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Given that, $4^{\text{th}}$ term of an arithmetic progression is $8.$

$\Rightarrow \boxed{T_{4} = 8}$

We know that, $n^{\text{th}}$ term of an arithmetic progression $: T_{n} = a + (n-1)d$

Where $a =$ the first term, $d =$ common difference.

Now, $T_{4} = a + (4-1)d$

$ \Rightarrow 8 = a + 3d$

$ \Rightarrow \boxed{a + 3d = 8}$

The sum of an arithmetic progression $: S_{n} = \frac{n}{2} \left[ 2a + (n-1) d \right]$

$\Rightarrow S_{7} = \frac{7}{2} \left[ 2a + (7-1) d \right]$

$\Rightarrow S_{7} = \frac{7}{2} (2a + 6d)$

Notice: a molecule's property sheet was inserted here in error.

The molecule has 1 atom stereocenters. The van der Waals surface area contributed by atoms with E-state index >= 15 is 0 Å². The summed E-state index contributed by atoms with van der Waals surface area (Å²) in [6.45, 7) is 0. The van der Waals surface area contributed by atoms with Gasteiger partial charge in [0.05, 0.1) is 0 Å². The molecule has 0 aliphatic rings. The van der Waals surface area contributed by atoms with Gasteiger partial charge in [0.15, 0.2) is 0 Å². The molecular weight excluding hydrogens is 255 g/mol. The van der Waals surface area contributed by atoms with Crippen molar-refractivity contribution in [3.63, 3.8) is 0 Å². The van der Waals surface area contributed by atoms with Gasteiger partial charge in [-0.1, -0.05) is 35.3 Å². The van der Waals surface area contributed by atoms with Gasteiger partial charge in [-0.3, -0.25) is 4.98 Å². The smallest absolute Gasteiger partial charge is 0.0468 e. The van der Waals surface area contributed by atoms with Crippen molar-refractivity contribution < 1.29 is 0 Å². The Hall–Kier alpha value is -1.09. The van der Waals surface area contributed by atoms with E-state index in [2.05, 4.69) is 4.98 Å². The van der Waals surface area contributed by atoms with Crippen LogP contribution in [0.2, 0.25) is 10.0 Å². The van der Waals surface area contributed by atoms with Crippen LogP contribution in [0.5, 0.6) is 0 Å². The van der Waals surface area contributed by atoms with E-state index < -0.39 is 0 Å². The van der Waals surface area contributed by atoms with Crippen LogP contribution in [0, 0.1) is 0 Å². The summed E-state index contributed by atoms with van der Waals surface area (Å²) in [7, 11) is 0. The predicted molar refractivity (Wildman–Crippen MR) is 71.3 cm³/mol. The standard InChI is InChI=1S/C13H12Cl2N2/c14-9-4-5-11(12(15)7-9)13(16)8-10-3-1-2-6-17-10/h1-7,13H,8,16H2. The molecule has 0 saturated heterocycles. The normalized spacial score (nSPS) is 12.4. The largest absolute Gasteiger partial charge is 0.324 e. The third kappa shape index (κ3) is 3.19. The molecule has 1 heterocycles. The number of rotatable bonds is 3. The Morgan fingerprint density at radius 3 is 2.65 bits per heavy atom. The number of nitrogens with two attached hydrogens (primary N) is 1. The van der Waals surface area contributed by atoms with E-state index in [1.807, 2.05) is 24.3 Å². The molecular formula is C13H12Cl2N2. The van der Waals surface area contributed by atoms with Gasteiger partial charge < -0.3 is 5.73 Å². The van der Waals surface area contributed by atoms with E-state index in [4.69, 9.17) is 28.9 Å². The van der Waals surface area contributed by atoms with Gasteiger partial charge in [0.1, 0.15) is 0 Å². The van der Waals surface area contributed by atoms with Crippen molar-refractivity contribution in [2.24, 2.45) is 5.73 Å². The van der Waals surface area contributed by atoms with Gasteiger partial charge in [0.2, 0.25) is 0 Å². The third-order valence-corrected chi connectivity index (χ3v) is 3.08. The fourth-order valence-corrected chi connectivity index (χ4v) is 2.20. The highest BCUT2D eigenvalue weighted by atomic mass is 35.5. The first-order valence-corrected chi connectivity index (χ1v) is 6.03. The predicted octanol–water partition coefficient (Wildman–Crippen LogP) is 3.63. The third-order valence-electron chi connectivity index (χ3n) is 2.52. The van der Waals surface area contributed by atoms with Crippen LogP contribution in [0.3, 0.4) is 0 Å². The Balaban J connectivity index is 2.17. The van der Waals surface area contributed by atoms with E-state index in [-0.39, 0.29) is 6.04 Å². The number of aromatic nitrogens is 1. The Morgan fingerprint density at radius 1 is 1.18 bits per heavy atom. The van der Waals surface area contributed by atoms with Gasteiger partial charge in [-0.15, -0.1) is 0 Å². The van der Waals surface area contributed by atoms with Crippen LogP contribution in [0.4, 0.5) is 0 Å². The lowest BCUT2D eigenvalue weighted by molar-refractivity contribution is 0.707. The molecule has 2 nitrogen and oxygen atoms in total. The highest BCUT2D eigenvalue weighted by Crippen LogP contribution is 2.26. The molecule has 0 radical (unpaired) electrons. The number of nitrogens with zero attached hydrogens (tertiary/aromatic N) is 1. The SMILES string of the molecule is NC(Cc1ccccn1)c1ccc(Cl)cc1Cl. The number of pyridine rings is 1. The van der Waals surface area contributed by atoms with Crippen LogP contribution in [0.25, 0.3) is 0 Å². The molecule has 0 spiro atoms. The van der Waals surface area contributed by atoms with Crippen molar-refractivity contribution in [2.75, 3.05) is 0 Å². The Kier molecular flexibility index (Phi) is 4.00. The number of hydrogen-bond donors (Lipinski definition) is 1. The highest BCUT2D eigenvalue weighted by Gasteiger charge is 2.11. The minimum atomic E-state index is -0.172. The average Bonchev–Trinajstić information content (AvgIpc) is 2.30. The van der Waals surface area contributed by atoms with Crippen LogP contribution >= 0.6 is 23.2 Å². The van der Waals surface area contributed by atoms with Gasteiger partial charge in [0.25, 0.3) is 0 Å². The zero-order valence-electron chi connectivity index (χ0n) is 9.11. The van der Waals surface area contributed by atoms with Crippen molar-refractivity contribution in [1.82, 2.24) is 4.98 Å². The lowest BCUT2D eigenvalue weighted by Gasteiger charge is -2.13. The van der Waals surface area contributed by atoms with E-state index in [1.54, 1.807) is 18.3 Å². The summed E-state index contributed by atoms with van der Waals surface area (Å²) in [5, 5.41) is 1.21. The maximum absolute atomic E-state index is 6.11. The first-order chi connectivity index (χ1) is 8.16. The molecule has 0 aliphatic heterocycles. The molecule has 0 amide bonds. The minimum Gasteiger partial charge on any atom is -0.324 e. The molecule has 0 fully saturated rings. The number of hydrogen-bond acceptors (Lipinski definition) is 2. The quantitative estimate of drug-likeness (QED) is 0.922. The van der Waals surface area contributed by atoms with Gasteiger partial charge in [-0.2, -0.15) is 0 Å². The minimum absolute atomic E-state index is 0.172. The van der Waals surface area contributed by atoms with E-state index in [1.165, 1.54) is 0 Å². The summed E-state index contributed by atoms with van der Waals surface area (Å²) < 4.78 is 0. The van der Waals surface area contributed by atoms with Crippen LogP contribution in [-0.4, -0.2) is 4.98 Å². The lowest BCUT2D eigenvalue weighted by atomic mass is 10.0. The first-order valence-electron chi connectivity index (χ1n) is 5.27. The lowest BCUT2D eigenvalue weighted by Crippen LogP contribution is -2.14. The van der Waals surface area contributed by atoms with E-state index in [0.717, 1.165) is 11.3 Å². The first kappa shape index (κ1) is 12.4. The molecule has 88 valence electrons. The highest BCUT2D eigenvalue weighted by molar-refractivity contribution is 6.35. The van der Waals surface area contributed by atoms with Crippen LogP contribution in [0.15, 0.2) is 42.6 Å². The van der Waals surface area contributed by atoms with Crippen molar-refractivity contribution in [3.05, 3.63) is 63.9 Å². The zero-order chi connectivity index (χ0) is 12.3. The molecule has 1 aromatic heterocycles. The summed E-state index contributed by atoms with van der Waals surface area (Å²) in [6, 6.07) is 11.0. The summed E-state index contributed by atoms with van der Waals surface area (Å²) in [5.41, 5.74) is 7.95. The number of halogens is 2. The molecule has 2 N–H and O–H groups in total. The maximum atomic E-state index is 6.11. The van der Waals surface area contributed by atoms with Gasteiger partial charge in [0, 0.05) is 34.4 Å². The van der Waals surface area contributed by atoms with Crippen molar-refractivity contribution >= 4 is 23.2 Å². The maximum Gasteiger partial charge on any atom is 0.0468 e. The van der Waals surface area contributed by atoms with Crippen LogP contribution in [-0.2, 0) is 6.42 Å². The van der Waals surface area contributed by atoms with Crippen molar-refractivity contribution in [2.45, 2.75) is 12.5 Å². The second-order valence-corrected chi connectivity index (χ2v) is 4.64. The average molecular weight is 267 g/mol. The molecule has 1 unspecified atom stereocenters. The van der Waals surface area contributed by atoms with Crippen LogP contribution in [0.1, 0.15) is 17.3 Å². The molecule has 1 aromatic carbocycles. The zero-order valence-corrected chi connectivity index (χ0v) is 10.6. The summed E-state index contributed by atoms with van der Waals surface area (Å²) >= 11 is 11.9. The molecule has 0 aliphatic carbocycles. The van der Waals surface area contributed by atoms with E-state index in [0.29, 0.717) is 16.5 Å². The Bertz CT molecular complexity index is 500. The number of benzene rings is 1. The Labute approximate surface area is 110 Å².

$\Rightarrow S_{7} = \frac{7}{2} \times 2 (a + 3d)$

$\Rightarrow S_{7} = 7 \times 8 \quad [\because a + 3d = 8]$

$\Rightarrow \boxed{S_{7} = 56}$

$\therefore$ The sum of the first $7$ terms of the arithmetic progression is $56.$

Correct Answer $: \text{C}$

$\Rightarrow \boxed{T_{4} = 8}$

We know that, $n^{\text{th}}$ term of an arithmetic progression $: T_{n} = a + (n-1)d$

Where $a =$ the first term, $d =$ common difference.

Now, $T_{4} = a + (4-1)d$

$ \Rightarrow 8 = a + 3d$

$ \Rightarrow \boxed{a + 3d = 8}$

The sum of an arithmetic progression $: S_{n} = \frac{n}{2} \left[ 2a + (n-1) d \right]$

$\Rightarrow S_{7} = \frac{7}{2} \left[ 2a + (7-1) d \right]$

$\Rightarrow S_{7} = \frac{7}{2} (2a + 6d)$

$\Rightarrow S_{7} = \frac{7}{2} \times 2 (a + 3d)$

$\Rightarrow S_{7} = 7 \times 8 \quad [\because a + 3d = 8]$

$\Rightarrow \boxed{S_{7} = 56}$

$\therefore$ The sum of the first $7$ terms of the arithmetic progression is $56.$

Correct Answer $: \text{C}$